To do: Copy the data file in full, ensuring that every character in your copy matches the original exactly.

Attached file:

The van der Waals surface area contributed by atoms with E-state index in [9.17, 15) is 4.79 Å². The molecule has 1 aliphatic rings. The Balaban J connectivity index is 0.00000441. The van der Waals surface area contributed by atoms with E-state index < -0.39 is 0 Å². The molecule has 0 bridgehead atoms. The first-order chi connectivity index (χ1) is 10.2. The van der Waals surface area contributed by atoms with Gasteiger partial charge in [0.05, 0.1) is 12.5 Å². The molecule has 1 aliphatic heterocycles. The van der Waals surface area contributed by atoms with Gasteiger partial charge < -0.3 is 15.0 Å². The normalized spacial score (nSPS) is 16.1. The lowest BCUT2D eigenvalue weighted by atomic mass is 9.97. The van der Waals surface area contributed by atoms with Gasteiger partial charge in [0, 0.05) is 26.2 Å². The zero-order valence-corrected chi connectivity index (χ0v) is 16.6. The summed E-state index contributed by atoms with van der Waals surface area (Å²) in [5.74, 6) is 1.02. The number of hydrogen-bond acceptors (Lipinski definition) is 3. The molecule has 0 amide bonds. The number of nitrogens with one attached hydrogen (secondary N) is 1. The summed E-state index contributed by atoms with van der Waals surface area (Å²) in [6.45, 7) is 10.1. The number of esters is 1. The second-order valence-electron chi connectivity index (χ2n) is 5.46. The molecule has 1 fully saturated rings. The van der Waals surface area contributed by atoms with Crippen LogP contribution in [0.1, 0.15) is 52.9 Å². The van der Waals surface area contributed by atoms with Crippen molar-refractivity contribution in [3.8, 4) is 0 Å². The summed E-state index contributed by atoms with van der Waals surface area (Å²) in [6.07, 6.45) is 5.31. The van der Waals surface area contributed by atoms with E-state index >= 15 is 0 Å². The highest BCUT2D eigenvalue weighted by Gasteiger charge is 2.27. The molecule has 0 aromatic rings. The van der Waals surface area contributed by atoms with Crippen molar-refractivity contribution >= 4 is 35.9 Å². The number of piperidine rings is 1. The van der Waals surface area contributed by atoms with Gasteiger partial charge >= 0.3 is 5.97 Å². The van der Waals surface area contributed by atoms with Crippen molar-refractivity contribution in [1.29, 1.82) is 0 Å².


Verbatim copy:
The van der Waals surface area contributed by atoms with E-state index in [9.17, 15) is 4.79 Å². The molecule has 1 aliphatic rings. The Balaban J connectivity index is 0.00000441. The van der Waals surface area contributed by atoms with E-state index < -0.39 is 0 Å². The molecule has 0 bridgehead atoms. The first-order chi connectivity index (χ1) is 10.2. The van der Waals surface area contributed by atoms with Gasteiger partial charge in [0.05, 0.1) is 12.5 Å². The molecule has 1 aliphatic heterocycles. The van der Waals surface area contributed by atoms with Gasteiger partial charge < -0.3 is 15.0 Å². The normalized spacial score (nSPS) is 16.1. The lowest BCUT2D eigenvalue weighted by atomic mass is 9.97. The van der Waals surface area contributed by atoms with Gasteiger partial charge in [0, 0.05) is 26.2 Å². The zero-order valence-corrected chi connectivity index (χ0v) is 16.6. The summed E-state index contributed by atoms with van der Waals surface area (Å²) in [5.74, 6) is 1.02. The number of hydrogen-bond acceptors (Lipinski definition) is 3. The molecule has 0 amide bonds. The number of nitrogens with one attached hydrogen (secondary N) is 1. The summed E-state index contributed by atoms with van der Waals surface area (Å²) in [6.45, 7) is 10.1. The number of esters is 1. The second-order valence-electron chi connectivity index (χ2n) is 5.46. The molecule has 1 fully saturated rings. The van der Waals surface area contributed by atoms with Crippen LogP contribution in [0.1, 0.15) is 52.9 Å². The van der Waals surface area contributed by atoms with Crippen molar-refractivity contribution in [3.8, 4) is 0 Å². The summed E-state index contributed by atoms with van der Waals surface area (Å²) in [6.07, 6.45) is 5.31. The van der Waals surface area contributed by atoms with E-state index >= 15 is 0 Å². The highest BCUT2D eigenvalue weighted by Gasteiger charge is 2.27. The molecule has 0 aromatic rings. The van der Waals surface area contributed by atoms with Crippen molar-refractivity contribution >= 4 is 35.9 Å². The number of piperidine rings is 1. The van der Waals surface area contributed by atoms with Gasteiger partial charge >= 0.3 is 5.97 Å². The van der Waals surface area contributed by atoms with Crippen molar-refractivity contribution in [1.29, 1.82) is 0 Å².